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Albert M. Quirantes | Miami Criminal Defense Lawyer Office

A Bar Fight Could Land You in the Hospital… or Jail!

Intentionally starting a bar fight is rare, but you might find yourself in one unexpectedly. Bar staff will likely call the police if a fight breaks out and doesn’t stop quickly.

If the police believe you participated in the brawl, even if you tried to avoid it, they could arrest you on several potential criminal charges. This can be a terrifying experience, especially if it’s your first arrest.

A minor criminal conviction can seriously impact you, your job, and your family.

If arrested, remain as calm as possible. Don’t resist arrest or argue with the officers, breaking up the fight. In such moments, you might say something incriminating. You should only give your name and address and show your ID. Then, call a criminal defense lawyer immediately.

Bar fights often lead to criminal offenses.

Disorderly Conduct

Police might charge you with disorderly conduct, the least serious offense. It’s also known as a “breach of the peace.” If evidence shows you disturbed the public peace, you face this charge.

Give your name and address, show your ID, avoid answering questions, and request a lawyer. Then, call a criminal defense lawyer.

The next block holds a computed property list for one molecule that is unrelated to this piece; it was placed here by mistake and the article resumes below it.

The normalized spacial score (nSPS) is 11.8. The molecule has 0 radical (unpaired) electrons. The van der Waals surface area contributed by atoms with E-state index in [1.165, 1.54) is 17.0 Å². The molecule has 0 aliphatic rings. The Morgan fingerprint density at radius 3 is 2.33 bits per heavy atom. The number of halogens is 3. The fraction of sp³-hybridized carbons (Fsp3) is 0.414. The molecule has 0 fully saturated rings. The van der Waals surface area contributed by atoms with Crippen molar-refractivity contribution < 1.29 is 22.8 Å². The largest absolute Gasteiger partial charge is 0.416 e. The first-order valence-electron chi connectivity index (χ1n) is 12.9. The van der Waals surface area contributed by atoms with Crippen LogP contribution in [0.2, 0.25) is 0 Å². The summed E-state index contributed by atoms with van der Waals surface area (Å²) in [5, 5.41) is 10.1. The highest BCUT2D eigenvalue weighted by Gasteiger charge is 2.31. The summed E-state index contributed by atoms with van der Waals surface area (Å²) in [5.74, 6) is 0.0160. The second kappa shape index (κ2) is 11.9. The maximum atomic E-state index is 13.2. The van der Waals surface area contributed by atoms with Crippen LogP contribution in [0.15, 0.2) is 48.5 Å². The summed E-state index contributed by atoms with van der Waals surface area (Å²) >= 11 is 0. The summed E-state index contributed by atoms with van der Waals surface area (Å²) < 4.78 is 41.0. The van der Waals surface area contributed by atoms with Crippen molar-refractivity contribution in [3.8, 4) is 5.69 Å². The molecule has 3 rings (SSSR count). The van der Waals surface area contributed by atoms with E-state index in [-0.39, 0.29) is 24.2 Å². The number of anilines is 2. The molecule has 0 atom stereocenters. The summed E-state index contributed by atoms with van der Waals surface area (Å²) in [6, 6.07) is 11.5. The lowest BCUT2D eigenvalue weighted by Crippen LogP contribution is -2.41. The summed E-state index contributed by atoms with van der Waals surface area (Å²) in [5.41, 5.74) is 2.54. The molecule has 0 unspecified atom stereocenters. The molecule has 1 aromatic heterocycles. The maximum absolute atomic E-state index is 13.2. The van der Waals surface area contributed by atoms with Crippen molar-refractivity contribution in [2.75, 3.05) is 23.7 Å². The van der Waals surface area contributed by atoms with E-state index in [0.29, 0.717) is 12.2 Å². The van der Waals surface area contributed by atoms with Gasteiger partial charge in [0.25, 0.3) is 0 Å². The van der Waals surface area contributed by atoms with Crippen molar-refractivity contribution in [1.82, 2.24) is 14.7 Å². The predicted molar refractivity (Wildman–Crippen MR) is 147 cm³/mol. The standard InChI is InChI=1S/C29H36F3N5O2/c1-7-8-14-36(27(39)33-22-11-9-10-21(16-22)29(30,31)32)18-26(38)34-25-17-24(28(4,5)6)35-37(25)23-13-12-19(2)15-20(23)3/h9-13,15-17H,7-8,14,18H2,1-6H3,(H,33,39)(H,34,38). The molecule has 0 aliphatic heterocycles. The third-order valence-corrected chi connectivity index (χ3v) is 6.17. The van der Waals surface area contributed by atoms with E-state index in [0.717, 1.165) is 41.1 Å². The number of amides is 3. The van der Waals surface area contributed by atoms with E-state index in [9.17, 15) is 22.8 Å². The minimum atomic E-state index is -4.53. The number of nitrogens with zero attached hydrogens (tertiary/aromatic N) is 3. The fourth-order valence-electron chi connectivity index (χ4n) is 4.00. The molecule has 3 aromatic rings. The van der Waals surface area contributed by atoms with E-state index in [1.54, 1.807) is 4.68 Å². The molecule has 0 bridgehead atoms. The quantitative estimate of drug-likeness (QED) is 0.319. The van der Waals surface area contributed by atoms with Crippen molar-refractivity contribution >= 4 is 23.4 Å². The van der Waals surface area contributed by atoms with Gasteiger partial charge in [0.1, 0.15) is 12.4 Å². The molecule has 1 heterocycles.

Disorderly conduct, a second-degree misdemeanor, might not sound serious but can lead to weeks in jail and a fine. A conviction can haunt your future, affecting job prospects or current employment.

Disorderly Intoxication

Disorderly intoxication, a step up from disorderly conduct, means you were intoxicated during the fight.

Intoxication in a bar implies acting irrationally due to alcohol, posing a threat to others. If you injure someone during the fight, you could face a disorderly intoxication charge, a second-degree misdemeanor that worsens with serious injuries.


If you touch someone without their consent, you could face a battery charge, a first-degree misdemeanor punishable by jail time, high fines, and court costs.

Aggravated Battery

Charges of aggravated battery arise if you injure someone or intend to injure someone with a deadly weapon, including items like bar stools, beer bottles, glasses, or knives. Aggravated battery convictions lead to second-degree felony penalties, including higher fines and up to 5 years in prison.

Involuntary Manslaughter

Involuntary Manslaughter is a grave charge, occurring if you unintentionally kill someone during a bar fight.

Pushing someone off their bar stool, leading to fatal injuries, could result in involuntary manslaughter. All manslaughter convictions are felonies, potentially leading to 15 years in prison. You need legal help to set up a defense or negotiate a plea.

Defense against a Bar Fight Criminal Charge

Avoiding arrest during a police breakup of a bar fight is challenging. Stay calm and contact “Albert Quirantes Esq. Criminal DUI & Ticket Lawyers” in Miami. Their skilled legal team might get your charge dismissed or reduced. In Florida, defense tools like a motion for immunity, “Stand Your Ground,” can be argued before trial to a judge, possibly leading to case dismissal if you were defending yourself. If that motion fails, self-defense can be argued to a jury. Keep your lawyer’s number handy; you never know when you’ll need legal assistance.


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